Open Letter to Madame Louise Arbour
Hans von Sponeck, TFF Associate
& Dennis J. Halliday
July 9, 2007
Hans-C. von Sponeck (UN Humanitarian Coordinator for Iraq, 1998-2000)
Denis J. Halliday (UN Humanitarian Coordinator for Iraq 1997-1998)
c/o Burgunderstr. 26, D-79379 Müllheim/Baden
Mme Louise Arbour
UN High Commissioner for Human Rights
Palais des Nations
CH-1211 Geneva 10
Müllheim/New York 20 June 2007
Dear Mrs. Arbour,
As two former UN Coordinators for Iraq, we are writing to seek your action in response to the widespread perception of UN failure towards fulfilling its human rights mandate for Iraq.
We are encouraged to do so by many who are voicing concern that there has been no human rights rapporteur for Iraq for several years. The assignment of Dr. Andreas Mavromatis was not renewed by the UN Human Rights Commission after he had submitted his report on 19 March 2004. Neither the UN Human Rights Commission/Council nor the UN Security Council have found it compelling to include human rights in Iraq in any of their agendas. UNAMI’s human rights reports, important as they are, can not be considered as a sufficient fulfillment of the UN’s human rights mandate. Iraq is a country, as we daily witness, deeply immersed in human rights abuses by both internal and external parties.
In fact, the UN history of human rights monitoring for Iraq reveals much negligence and serious imbalance. During the years of sanctions (1990-2003), the UN human rights mandate constituted an unjustifiably one-sided approach to assessing human rights conditions in Iraq. Much to his discredit, Max van der Stoel adhered to lop-sided terms of reference without objection. He limited his reviews to allegations of human rights violations perpetrated by the Government of Iraq.
Andreas Mavromatis had the courage to object and to refer to international sanctions policies as an important cause of human rights violations against Iraq’s population.
Professor Marc Bossuyt, currently a judge in the Belgian Court of Arbitration, in June 2000 conveyed to the UN Human Rights Commission his grave legal concern about the UN Security Council’s policy for Iraq: “The sanctions regime against Iraq is unequivocally illegal under existing international humanitarian law and human rights law” (E/CN.4/Sub.2/2000/33 refers). At the time, there was no response from the UNHCHR, or any other UN body, to these serious observations.
Reluctantly and late, your predecessor took a critical but very cautious position on the UN’s role in Iraq. Neither the UN Human Rights Commission, the UN Office of the High Commissioner for Human Rights nor the UN Deputy Secretary General Louise Frechette, who was the chairperson of the Iraq policy group in New York, did do justice to their respective responsibilities.
As you may know, we decided to resign from our positions as UN Humanitarian Coordinators since we could no longer accept that ‘our’ organization had decided to accept a self-serving and hard-line sanctions approach which punished first and foremost the innocent. The immense damage that a flawed UN Iraq policy has done to the Iraqi society is today much more widely known than it was at the time. This knowledge, however, is available only to a limited extent through UN sources and much more because of relentless probing and researching by civil society. As former UN officials we find this very disturbing.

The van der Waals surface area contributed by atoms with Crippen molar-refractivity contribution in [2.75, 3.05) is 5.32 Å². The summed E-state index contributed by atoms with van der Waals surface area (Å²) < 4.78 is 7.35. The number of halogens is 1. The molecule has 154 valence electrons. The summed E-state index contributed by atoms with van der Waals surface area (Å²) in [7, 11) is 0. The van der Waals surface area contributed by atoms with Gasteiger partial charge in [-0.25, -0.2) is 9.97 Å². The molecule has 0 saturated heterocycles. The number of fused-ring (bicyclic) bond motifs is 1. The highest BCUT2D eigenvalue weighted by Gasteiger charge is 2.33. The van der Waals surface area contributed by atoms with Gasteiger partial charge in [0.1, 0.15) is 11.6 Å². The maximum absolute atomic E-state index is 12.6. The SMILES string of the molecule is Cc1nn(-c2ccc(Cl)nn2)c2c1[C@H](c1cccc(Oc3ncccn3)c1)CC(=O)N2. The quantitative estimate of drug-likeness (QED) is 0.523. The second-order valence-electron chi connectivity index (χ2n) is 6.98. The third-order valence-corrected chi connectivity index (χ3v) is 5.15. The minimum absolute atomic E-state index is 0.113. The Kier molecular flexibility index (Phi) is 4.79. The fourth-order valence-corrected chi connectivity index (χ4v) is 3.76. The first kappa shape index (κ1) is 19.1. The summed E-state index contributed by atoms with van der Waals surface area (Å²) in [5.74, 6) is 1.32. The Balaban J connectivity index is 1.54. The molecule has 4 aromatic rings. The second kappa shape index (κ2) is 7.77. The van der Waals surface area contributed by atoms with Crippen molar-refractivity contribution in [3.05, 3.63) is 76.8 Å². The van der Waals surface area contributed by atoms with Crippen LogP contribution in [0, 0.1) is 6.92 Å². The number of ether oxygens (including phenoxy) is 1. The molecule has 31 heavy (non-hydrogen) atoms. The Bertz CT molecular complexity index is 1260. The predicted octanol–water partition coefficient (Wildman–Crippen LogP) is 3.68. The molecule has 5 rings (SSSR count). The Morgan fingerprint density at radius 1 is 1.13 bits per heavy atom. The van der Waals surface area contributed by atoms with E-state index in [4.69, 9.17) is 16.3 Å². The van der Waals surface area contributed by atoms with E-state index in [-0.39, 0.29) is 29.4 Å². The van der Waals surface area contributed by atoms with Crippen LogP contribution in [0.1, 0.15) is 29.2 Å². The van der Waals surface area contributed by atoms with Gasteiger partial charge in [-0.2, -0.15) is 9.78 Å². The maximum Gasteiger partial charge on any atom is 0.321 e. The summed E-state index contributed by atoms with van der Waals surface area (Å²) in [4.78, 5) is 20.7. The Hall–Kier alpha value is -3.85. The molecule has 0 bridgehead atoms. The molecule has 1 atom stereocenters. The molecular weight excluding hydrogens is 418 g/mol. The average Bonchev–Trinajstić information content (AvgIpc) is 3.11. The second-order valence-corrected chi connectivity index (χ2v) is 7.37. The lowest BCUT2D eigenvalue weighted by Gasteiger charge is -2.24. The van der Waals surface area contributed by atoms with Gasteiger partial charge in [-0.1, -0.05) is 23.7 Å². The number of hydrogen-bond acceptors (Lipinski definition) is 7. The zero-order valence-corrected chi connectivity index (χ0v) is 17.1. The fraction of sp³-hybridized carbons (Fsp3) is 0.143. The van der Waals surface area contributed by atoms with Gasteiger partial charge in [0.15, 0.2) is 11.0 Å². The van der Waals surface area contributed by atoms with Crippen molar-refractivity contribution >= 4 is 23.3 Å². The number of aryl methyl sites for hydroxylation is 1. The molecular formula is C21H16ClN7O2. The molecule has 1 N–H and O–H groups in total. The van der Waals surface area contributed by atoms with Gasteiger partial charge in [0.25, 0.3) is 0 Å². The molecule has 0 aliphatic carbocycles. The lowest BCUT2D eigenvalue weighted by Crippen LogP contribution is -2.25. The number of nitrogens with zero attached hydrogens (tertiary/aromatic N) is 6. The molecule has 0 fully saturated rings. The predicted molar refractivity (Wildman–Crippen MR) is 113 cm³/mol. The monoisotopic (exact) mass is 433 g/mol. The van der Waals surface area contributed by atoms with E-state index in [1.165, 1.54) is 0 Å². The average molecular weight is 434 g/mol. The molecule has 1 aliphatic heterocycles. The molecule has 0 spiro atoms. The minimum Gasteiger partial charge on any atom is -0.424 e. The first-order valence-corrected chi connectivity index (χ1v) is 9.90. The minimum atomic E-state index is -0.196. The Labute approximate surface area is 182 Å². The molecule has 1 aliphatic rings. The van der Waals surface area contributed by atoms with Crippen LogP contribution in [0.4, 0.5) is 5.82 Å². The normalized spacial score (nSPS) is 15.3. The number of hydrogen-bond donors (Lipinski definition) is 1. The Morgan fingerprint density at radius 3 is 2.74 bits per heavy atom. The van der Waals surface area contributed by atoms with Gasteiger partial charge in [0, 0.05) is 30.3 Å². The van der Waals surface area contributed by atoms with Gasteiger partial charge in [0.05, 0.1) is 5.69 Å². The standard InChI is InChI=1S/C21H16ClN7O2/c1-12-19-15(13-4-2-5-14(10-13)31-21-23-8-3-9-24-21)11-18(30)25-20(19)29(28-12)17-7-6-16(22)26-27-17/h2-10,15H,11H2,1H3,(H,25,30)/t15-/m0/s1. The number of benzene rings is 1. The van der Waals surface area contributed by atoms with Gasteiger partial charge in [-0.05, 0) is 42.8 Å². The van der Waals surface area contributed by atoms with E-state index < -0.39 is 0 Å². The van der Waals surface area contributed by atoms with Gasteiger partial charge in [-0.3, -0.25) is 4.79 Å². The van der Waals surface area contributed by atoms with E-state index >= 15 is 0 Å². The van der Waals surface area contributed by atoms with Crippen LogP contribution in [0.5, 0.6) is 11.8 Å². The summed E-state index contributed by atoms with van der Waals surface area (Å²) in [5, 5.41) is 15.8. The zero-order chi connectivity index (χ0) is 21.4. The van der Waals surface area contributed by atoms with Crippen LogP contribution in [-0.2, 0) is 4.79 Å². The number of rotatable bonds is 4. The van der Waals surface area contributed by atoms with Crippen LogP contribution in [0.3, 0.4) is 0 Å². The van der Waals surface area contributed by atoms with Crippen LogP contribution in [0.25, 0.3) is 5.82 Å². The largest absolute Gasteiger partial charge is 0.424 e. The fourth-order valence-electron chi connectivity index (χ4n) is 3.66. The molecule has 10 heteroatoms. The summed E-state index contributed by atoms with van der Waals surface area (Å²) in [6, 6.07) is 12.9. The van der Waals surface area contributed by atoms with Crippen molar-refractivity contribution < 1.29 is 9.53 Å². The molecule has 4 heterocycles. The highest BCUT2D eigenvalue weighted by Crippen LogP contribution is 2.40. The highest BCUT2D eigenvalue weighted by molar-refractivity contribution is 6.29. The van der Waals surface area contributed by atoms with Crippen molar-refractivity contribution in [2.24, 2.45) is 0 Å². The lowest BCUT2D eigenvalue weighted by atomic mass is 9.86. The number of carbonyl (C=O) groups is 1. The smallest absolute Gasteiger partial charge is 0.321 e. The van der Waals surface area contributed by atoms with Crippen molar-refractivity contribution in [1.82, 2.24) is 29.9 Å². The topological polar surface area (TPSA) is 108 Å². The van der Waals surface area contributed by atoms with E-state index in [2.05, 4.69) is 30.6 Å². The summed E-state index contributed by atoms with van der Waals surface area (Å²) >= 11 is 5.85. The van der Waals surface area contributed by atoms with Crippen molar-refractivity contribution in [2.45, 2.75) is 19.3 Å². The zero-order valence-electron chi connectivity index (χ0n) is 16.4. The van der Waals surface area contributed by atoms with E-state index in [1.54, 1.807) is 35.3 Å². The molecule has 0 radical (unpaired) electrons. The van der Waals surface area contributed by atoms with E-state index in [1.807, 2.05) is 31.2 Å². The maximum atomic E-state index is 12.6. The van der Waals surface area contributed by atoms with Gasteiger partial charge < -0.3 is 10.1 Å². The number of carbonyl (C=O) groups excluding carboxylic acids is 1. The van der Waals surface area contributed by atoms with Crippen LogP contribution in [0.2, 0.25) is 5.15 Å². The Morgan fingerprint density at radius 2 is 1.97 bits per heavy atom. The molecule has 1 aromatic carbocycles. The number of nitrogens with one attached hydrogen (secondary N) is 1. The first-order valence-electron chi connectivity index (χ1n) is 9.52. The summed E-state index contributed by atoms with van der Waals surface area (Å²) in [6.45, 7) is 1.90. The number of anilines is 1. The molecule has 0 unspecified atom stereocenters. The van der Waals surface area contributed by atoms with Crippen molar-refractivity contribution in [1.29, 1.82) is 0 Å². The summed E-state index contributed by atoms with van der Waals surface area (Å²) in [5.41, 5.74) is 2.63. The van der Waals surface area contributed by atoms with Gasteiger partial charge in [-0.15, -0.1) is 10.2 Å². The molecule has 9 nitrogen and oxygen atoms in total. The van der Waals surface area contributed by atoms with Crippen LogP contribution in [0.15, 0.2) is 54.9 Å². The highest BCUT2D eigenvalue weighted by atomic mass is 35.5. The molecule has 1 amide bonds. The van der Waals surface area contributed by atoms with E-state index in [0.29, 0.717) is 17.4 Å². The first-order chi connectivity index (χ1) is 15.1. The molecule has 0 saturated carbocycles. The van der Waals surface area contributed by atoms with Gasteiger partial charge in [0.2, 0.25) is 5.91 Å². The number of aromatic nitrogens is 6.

We are writing to you out of our great concern that to-date neither the UN Security Council nor the UN Human Rights Council have felt an obligation to accept their responsibilities and carry out an assessment of the human rights conditions as they evolved during 13 years of sanctions. The role the UN has played throughout this period must be shown. Similarly, we are equally concerned that the UNHRC has failed to engage in a debate of the atrocious human rights abuses in Iraq under occupation.
We consider it an important right of the public to expect both assessment and debate. This would also be significant for the future handling of such crises as we have seen and experienced first hand in Iraq.
Equally important would seem the need to re-assure the world community that accountability holds for all who have played a role in determining the fate of a people, not only for a failed government.
We would hope that you as the UN High Commissioner for Human Rights and a person who has spoken out with courage on Iraq and other human rights issues, will pressure both the UN Human Rights Council as well as the UN Security Council to include human rights in Iraq in the agendas of relevant United Nations bodies.
The fact that possibly as many as one million innocent Iraqis have died since the invasion, four million or more Iraqis have become IDPs or refugees, the entire socio-economic infrastructure has collapsed and an entire nation has been traumatized would seem stark reasons for immediate and urgent UN involvement. A statement expressing your position on this reality in Iraq would undoubtedly make a significant political impact and be re-assuring to all those around the world who look to you to uphold the supremacy of human rights for all.
With all good wishes for your important work,
Hans-C. von Sponeck, Denis J. Halliday,
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